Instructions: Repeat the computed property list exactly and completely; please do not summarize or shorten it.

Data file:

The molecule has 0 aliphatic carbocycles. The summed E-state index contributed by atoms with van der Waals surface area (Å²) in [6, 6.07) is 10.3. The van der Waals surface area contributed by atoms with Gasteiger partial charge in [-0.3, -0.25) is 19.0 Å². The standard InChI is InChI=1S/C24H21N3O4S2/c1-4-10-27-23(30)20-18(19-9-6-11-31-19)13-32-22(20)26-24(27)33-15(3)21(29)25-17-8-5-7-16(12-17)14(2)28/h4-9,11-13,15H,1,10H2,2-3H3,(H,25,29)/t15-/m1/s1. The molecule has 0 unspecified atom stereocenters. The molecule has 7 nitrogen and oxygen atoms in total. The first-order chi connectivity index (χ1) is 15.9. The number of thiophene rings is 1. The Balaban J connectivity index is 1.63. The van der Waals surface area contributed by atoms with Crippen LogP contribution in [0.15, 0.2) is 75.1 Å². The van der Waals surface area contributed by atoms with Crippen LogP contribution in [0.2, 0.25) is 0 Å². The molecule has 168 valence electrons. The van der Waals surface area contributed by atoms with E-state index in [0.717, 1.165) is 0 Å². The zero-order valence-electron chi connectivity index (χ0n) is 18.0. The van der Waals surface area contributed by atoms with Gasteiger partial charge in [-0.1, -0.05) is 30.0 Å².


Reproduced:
The molecule has 0 aliphatic carbocycles. The summed E-state index contributed by atoms with van der Waals surface area (Å²) in [6, 6.07) is 10.3. The van der Waals surface area contributed by atoms with Gasteiger partial charge in [-0.3, -0.25) is 19.0 Å². The standard InChI is InChI=1S/C24H21N3O4S2/c1-4-10-27-23(30)20-18(19-9-6-11-31-19)13-32-22(20)26-24(27)33-15(3)21(29)25-17-8-5-7-16(12-17)14(2)28/h4-9,11-13,15H,1,10H2,2-3H3,(H,25,29)/t15-/m1/s1. The molecule has 0 unspecified atom stereocenters. The molecule has 7 nitrogen and oxygen atoms in total. The first-order chi connectivity index (χ1) is 15.9. The number of thiophene rings is 1. The Balaban J connectivity index is 1.63. The van der Waals surface area contributed by atoms with Crippen LogP contribution in [0.15, 0.2) is 75.1 Å². The van der Waals surface area contributed by atoms with Crippen LogP contribution in [0.2, 0.25) is 0 Å². The molecule has 168 valence electrons. The van der Waals surface area contributed by atoms with E-state index in [0.717, 1.165) is 0 Å². The zero-order valence-electron chi connectivity index (χ0n) is 18.0. The van der Waals surface area contributed by atoms with Gasteiger partial charge in [-0.1, -0.05) is 30.0 Å².